The Leading Causes of Relapse to Symptoms of Depression

The Leading Causes of Relapse to Symptoms

The causes of relapse to active symptoms of mood disorder have been well documented over the years. It’s no surprise that these reflect the relapse warning signs listed below.

They are:
• Medication non-compliance (Not taking the medication as prescribed).
• Alcohol and substance use and abuse.
• Little or no sleep.
• Lack of social support, isolation.

Non-compliance with medication and alcohol or substance use or abuse are by far the leading causes of relapse to symptoms. These are self-explanatory. However, little or no sleep and lack of social support also need to be addressed.

Sleep is an important issue for most with mood disorders. People with Bipolar disorders usually report that they don’t need much sleep. They have a tendency to play with their sleep/wake cycle. They like the euphoric hypomanic feeling that lack of sleep creates. It is very much like the moth and the flame. There is an attraction to the high that one gets when they are sleep deprived. Unfortunately, you can take anyone in the world and keep them awake for two, three or four days, they will become actively psychotic. For people with a mood disorder, sleep is a mental health issue.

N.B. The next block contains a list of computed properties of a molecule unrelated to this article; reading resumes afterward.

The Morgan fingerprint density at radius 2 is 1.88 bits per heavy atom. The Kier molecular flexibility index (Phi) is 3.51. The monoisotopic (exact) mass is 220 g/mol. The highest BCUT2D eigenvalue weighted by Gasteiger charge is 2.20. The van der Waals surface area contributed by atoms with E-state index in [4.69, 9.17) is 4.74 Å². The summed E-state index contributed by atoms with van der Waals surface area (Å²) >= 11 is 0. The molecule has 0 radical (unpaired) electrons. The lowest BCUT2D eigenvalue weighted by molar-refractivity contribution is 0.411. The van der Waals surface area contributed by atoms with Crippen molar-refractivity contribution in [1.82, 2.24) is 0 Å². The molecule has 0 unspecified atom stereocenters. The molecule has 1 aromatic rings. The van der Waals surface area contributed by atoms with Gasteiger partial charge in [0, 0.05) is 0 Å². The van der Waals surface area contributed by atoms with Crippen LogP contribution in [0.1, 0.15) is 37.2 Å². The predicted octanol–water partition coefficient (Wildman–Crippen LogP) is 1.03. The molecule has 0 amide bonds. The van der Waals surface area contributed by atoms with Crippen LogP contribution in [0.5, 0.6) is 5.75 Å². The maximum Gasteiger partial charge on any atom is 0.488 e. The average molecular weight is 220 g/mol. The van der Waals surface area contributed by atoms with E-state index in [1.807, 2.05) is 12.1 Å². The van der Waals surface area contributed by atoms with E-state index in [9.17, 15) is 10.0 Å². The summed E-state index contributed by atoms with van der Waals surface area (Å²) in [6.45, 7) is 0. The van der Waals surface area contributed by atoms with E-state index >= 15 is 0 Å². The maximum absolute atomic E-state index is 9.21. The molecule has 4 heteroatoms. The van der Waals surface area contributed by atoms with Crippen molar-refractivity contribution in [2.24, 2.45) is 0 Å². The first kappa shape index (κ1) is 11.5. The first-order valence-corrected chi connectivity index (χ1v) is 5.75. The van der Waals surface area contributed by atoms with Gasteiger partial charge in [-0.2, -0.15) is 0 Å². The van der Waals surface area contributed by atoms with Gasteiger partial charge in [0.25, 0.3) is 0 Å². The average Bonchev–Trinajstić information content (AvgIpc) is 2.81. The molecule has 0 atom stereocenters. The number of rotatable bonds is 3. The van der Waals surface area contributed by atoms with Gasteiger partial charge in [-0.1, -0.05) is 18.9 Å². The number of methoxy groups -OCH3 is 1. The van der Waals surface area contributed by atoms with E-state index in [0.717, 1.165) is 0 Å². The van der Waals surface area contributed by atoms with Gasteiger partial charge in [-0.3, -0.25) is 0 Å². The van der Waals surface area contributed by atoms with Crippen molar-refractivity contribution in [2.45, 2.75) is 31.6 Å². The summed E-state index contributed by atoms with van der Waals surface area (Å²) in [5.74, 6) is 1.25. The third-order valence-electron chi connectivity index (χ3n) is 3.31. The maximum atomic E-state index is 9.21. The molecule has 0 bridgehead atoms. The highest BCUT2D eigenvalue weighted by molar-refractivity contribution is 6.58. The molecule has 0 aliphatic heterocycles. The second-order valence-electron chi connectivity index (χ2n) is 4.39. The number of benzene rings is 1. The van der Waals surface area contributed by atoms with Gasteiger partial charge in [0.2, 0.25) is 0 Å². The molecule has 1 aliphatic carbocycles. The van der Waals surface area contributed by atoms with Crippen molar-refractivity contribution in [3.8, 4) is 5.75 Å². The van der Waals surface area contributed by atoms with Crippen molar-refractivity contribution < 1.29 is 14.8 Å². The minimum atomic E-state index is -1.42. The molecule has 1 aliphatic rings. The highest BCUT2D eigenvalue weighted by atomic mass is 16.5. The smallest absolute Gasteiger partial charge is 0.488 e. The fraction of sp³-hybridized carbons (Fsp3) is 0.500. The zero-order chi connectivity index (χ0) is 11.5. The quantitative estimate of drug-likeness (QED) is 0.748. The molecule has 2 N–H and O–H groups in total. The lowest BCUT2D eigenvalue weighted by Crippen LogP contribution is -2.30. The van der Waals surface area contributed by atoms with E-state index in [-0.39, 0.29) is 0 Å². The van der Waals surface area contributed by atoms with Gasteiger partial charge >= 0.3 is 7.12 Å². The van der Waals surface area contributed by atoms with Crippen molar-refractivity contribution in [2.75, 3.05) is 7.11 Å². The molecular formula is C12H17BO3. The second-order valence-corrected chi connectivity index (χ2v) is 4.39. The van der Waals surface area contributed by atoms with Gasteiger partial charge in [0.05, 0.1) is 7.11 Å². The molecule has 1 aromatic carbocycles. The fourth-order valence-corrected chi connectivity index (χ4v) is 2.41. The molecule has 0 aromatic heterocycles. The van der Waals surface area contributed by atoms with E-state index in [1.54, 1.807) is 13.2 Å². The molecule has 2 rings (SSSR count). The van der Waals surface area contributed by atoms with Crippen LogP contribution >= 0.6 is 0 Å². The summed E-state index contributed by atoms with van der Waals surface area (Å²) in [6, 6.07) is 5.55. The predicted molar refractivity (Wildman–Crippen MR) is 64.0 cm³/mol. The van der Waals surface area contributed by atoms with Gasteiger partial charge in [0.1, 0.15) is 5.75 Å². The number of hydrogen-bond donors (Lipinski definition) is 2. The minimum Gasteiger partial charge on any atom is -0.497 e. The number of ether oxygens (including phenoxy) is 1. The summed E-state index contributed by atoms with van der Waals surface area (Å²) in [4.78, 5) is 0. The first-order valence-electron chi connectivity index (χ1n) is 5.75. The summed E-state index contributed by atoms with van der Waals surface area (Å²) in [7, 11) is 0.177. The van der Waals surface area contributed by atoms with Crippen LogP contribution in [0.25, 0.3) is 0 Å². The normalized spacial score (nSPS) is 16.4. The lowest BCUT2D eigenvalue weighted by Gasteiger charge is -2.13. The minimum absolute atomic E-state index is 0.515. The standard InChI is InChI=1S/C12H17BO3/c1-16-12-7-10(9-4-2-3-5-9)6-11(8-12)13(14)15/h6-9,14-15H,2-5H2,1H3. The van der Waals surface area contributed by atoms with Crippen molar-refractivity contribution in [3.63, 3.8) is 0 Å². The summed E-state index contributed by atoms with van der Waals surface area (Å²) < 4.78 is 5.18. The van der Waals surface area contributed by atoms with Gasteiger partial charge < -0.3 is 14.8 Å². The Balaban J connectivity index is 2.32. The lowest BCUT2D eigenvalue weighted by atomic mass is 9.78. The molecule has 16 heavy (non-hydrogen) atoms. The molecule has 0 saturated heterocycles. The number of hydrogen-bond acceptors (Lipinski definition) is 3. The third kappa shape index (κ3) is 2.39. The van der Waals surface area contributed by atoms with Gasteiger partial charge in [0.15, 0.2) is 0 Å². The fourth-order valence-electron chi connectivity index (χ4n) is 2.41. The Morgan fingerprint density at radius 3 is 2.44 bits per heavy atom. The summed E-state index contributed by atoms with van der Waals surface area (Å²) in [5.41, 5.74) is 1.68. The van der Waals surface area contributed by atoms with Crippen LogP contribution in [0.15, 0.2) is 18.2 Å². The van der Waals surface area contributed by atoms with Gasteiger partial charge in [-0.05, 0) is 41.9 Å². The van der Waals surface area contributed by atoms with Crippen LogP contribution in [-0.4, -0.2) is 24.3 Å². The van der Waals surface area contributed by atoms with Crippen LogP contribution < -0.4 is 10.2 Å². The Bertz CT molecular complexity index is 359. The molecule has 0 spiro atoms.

Social support is also very much a part of maintaining good mental health. Even if one is compliant with medication and not using or abusing alcohol and drugs, social isolation can create considerable stress and ultimately cause a relapse to symptoms. It is imperative that people with mental disorders, have an avenue to combat their tendency to isolate and withdraw from people. I encourage my clients to maintain regular social contact. This contact creates reality testing. We don’t think of socialization as reality testing but it is. For example: You have an argument with your spouse; you call a friend and say here is what happened. What do you think? You get feedback on your situation and behavior. That is reality testing. Lack of social support may result in an inability to test the accuracy of what one is feeling or experiencing. This is obviously a very important component of maintaining good mental health.

For those in the Chicago area, I have offices in Millennium Park downtown and near 22nd St and Wolf Road in Westchester.  Please don’t hesitate to call 847-733-4300 Ext 638.

James E. DelGenio  MS, LCPC
Senior Staff Therapist
The Family Institute at Northwestern University

http://manageyourmood.net
http://family-institute.org
http://psychologytoday.com

Disclaimer: This material is meant to be used in conjunction with psychiatric treatment, medication and supportive therapy. Always share this material and your questions about this material with your doctor and therapist.

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